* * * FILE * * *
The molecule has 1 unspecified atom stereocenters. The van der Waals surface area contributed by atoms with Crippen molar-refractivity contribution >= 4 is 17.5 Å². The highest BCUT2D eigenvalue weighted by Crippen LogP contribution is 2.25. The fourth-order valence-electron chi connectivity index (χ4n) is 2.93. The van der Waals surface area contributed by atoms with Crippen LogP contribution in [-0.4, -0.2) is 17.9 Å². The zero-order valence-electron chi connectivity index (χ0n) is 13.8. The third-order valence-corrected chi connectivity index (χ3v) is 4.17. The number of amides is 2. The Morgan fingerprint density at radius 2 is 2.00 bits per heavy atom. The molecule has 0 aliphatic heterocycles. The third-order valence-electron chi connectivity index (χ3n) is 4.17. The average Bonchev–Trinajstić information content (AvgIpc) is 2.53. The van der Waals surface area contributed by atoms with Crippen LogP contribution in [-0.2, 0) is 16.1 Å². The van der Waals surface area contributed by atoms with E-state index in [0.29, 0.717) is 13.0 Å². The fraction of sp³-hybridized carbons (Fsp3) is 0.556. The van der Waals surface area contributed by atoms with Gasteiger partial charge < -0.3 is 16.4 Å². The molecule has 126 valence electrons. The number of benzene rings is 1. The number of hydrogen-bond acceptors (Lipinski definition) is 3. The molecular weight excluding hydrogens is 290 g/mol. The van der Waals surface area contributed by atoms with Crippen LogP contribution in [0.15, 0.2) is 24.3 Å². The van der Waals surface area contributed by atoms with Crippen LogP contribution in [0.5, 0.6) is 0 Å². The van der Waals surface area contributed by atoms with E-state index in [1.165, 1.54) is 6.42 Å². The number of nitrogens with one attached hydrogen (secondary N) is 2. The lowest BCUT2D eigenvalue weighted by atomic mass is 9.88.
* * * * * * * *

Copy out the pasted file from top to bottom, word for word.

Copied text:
The molecule has 1 unspecified atom stereocenters. The van der Waals surface area contributed by atoms with Crippen molar-refractivity contribution >= 4 is 17.5 Å². The highest BCUT2D eigenvalue weighted by Crippen LogP contribution is 2.25. The fourth-order valence-electron chi connectivity index (χ4n) is 2.93. The van der Waals surface area contributed by atoms with Crippen LogP contribution in [-0.4, -0.2) is 17.9 Å². The zero-order valence-electron chi connectivity index (χ0n) is 13.8. The third-order valence-corrected chi connectivity index (χ3v) is 4.17. The number of amides is 2. The Morgan fingerprint density at radius 2 is 2.00 bits per heavy atom. The molecule has 0 aliphatic heterocycles. The third-order valence-electron chi connectivity index (χ3n) is 4.17. The average Bonchev–Trinajstić information content (AvgIpc) is 2.53. The van der Waals surface area contributed by atoms with Crippen LogP contribution in [-0.2, 0) is 16.1 Å². The van der Waals surface area contributed by atoms with E-state index in [0.29, 0.717) is 13.0 Å². The fraction of sp³-hybridized carbons (Fsp3) is 0.556. The van der Waals surface area contributed by atoms with Gasteiger partial charge < -0.3 is 16.4 Å². The molecule has 126 valence electrons. The number of benzene rings is 1. The number of hydrogen-bond acceptors (Lipinski definition) is 3. The molecular weight excluding hydrogens is 290 g/mol. The van der Waals surface area contributed by atoms with Crippen LogP contribution in [0.15, 0.2) is 24.3 Å². The van der Waals surface area contributed by atoms with Crippen LogP contribution in [0.5, 0.6) is 0 Å². The van der Waals surface area contributed by atoms with E-state index in [1.165, 1.54) is 6.42 Å². The number of nitrogens with one attached hydrogen (secondary N) is 2. The lowest BCUT2D eigenvalue weighted by atomic mass is 9.88.